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Meredith Kercher: the woman the world forgot

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Amid the media storm surrounding Amanda Knox, relatives of murder victim Meredith Kercher have poignantly noted how the woman they loved has often been “forgotten”.

Just hours before Knox’s conviction was overturned, Meredith’s sister Stephanie, 29, soberly addressed a press conference in Perugia urging everyone “to remember the brutality of what happened and everything Meredith went through, the fear and the terror and not knowing why.”

The London-born, Leeds university student was just 21 when she was murdered in her own bed. Those closest to her remember a bubbly girl who didn’t take herself too seriously. Back at the family home in Coulsdon, Surrey, Meredith was a model daughter, devoted to her parents – John, a freelance journalist and his Indian-born wife Arline. She grew up enjoying ballet, gymnastics and karate lessons. ‘Mez’, as she was known to friends, talked of a future career as a journalist. In Perugia, she quickly made a group of British girlfriends, joining them for movie nights and dinner parties.

During one of the last phone calls Meredith made on the day she died, she told her mother that despite feeling tired from a party the previous night she planned to go home and write an essay. The exact events surrounding her murder have never been established, but the Italian court heard that Meredith’s wounds suggest that it would have been an agonising and slow death.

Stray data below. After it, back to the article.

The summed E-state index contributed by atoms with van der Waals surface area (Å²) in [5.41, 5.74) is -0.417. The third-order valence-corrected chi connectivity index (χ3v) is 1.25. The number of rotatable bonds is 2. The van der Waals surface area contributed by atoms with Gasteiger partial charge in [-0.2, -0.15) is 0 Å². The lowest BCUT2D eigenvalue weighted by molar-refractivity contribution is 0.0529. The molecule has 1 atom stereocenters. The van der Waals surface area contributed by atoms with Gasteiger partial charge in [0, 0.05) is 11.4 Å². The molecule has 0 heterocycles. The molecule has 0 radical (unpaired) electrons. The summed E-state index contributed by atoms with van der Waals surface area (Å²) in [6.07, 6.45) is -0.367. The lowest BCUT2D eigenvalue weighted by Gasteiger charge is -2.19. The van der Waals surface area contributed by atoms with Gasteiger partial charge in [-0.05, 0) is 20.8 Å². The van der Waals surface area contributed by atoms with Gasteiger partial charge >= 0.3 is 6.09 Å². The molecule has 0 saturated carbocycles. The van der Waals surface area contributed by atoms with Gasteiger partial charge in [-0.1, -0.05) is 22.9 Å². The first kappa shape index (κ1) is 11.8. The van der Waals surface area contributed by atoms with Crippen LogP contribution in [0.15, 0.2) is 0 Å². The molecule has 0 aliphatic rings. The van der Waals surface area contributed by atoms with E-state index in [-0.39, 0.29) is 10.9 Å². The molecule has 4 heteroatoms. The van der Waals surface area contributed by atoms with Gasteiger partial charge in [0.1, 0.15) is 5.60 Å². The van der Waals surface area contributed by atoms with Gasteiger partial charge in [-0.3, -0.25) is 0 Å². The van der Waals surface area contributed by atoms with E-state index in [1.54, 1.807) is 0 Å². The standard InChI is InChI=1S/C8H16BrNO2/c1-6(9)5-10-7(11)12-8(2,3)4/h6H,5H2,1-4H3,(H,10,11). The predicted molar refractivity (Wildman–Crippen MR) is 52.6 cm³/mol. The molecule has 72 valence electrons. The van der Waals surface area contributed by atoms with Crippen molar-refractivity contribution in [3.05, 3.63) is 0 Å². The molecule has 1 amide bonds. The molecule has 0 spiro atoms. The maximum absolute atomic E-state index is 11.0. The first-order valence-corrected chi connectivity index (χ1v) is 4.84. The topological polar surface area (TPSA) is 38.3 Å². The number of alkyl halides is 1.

The Kercher family was “pleased” with the original guilty verdicts for Amanda Knox, then 20, Rudy Guede, then 20 and Raffaele Sollecito, then 23. Amanda’s father Curt Knox revealed they had not contacted the Kerchers to express “our sorrow for the loss of their daughter.”

In stark contrast to the Knox family, the Kerchers have turned down most interview requests. The family has also faced financial struggles. John, 68, was forced to retire after suffering two strokes in the past year and was unable to join the rest of family at the final day of last week’s court hearing – the only day they could afford to attend. The Kercher family has said last week’s verdict has led them back to “square one”. Stephanie Kercher said, “Until the truth comes out, we can’t forgive anyone because no-one’s even admitted to it, knowing there was someone out there who was responsible.”

Back in Mitcham Road Crematorium, a temporary headstone marks Meredith’s grave. At her home, Stephanie still “borrows” her clothes or flips through the book Meredith was reading at the time she died. Her bedroom remains undisturbed, as if awaiting her return. Arline says, “It’s not a shrine but it’s a constant reminder. It’s as though she’s just gone out and will be back in a while. But she won’t.” Last week the family stated, “It may be a case of waiting another year [for the truth]. We have to leave it to the police and the courts.”

Picture credits: Rex Features

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